Hezbollah on Sunday stressed that the country’s new president must be “in harmony with the resistance,” accusing the March 14 camp of seeking presidential vacuum through fielding a “provocative” candidate.
“Should they pull out their provocative candidate, they would be opening the door for an agreement over a president who would be entrusted with the national principles,” deputy head of Hezbollah’s executive council Sheikh Nabil Qaouq said.
He described the presidential election as a “historic national responsibility,” calling for choosing a “strong president.”
“This stance is not subject to bargaining and it is not aimed at provocation or at seeking offers,” Qaouq underlined.
“We insist on and cling to a president who would be entrusted with the national principles, interests and achievements, contrary to the March 14 camp, which is awaiting a chance to turn against the domestic political equations,” Qaouq said at a memorial service in the southern town of Kafra.
“March 14’s insistence on a provocative candidate is a presidential vacuum decision,” Qaouq added.
He said the rival camp has concerns that withdrawing support for its nominee, Lebanese Forces chief Samir Geagea, could lead to the collapse of the political coalition.
Meanwhile, MP Nawwaf al-Moussawi of Hezbollah’s Loyalty to Resistance bloc noted that any presidential candidate must be able to “unify the Lebanese.”
He pointed out that Geagea’s “mere nomination is a reason for their division and for undermining national unity.”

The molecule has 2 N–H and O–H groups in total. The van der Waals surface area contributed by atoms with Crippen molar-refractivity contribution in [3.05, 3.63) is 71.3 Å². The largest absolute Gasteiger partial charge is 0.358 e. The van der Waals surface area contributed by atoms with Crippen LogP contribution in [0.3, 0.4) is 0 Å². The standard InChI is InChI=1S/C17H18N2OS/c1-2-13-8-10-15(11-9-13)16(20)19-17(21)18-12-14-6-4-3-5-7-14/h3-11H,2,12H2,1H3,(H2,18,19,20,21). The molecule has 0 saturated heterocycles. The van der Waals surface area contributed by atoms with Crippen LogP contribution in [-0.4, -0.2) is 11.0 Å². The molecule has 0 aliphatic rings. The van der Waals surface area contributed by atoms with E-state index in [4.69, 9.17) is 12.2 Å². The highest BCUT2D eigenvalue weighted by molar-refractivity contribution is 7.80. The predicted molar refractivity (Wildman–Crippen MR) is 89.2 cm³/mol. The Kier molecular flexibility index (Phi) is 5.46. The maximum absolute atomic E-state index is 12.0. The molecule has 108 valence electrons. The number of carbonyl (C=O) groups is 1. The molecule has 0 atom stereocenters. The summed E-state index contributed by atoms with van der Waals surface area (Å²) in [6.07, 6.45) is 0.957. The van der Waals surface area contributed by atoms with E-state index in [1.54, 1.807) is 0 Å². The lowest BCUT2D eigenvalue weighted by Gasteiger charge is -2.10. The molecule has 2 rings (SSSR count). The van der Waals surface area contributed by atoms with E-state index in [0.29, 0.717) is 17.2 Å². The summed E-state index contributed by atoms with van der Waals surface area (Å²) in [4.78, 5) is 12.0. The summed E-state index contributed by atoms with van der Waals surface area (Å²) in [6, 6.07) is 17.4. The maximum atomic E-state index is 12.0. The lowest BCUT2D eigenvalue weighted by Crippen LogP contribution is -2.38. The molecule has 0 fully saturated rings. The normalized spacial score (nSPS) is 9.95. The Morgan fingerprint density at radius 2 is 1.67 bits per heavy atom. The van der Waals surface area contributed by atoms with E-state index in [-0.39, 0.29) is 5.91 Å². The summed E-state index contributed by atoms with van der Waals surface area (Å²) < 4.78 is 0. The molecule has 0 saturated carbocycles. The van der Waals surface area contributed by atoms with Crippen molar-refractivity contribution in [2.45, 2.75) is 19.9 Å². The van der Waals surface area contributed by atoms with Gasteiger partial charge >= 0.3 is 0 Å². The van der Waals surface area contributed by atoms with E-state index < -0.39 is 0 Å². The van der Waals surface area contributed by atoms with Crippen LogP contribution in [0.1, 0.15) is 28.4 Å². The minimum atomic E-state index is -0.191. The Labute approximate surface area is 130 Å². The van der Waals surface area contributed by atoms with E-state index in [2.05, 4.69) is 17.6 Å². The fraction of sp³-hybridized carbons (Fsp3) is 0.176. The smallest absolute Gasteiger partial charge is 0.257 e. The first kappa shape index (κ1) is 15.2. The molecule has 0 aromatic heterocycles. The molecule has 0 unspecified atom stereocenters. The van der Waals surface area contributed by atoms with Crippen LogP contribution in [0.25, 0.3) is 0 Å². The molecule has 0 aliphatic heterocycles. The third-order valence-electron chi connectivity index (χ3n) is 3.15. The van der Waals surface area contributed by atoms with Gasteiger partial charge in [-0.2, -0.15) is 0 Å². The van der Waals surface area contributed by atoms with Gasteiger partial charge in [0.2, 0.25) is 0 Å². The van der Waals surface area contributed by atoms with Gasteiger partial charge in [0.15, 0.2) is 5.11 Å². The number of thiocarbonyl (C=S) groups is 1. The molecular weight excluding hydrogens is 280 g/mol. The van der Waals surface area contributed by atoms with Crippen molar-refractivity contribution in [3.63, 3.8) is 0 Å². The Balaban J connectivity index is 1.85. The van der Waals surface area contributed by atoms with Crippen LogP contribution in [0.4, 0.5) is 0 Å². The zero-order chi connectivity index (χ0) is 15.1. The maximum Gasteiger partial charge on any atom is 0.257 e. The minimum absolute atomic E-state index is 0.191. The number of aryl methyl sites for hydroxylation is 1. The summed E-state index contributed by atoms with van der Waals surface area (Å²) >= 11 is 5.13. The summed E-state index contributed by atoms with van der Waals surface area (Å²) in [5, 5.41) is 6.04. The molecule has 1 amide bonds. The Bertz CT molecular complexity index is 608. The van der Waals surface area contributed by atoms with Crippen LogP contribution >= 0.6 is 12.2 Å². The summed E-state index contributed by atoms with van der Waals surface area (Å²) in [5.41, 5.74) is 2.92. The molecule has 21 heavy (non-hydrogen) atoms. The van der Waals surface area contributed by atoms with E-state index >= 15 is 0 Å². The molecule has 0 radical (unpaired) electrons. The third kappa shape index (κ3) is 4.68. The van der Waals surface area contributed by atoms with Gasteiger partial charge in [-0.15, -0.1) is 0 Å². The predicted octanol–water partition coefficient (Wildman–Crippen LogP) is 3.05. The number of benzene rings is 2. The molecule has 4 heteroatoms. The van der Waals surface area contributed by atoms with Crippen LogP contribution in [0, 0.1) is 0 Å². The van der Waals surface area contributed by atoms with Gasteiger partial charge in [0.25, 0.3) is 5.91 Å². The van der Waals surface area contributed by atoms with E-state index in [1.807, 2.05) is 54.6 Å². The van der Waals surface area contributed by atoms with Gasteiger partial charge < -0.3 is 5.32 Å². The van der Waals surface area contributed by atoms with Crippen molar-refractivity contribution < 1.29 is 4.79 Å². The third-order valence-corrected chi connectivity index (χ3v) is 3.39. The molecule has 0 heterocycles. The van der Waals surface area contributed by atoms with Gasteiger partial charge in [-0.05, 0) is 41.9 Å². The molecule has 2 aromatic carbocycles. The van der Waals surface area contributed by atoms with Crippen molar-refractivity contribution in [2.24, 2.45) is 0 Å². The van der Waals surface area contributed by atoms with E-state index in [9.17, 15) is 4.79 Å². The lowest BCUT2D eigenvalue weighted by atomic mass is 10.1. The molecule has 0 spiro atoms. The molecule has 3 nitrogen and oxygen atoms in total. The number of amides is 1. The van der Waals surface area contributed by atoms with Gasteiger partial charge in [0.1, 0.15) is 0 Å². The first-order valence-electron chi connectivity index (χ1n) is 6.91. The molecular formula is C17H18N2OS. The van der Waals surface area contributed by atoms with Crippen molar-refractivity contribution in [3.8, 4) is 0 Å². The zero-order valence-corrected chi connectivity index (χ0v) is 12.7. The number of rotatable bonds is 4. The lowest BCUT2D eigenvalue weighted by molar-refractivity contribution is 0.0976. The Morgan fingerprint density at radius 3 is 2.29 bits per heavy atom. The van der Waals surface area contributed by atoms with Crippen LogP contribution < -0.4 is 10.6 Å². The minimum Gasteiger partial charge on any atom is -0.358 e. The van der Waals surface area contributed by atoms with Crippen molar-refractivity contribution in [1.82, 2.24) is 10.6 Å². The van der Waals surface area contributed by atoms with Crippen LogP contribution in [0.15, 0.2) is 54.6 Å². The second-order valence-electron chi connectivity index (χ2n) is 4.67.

“Any presidential candidate must mention in his presidential program a plan to liberate the Lebanese territories that are still under occupation,” Moussawi said.
They must also explain their plan to “preserve Lebanon’s natural resources” and their strategy to “defend Lebanon in the face of Israeli aggression and threats,” the lawmaker added.
Accordingly, Moussawi emphasized that “it is normal for any presidential nominee to be in harmony with the resistance, without which it would have been impossible to liberate the land and the people.”
The ongoing disagreement between the March 8 and 14 camps is raising fears that they will fail to elect a president before May 25, resulting in a vacuum in the country’s top post.
The 128-member parliament held a presidential election session on April 23, but neither Geagea nor Democratic Gathering MP Henri Helou garnered the necessary 86 votes to emerge victorious.
Two other sessions were supposed to be held, but they failed over lack of quorum after a March 8 camp boycott over the ongoing disagreement over a candidate.
The fourth session is scheduled for May 15.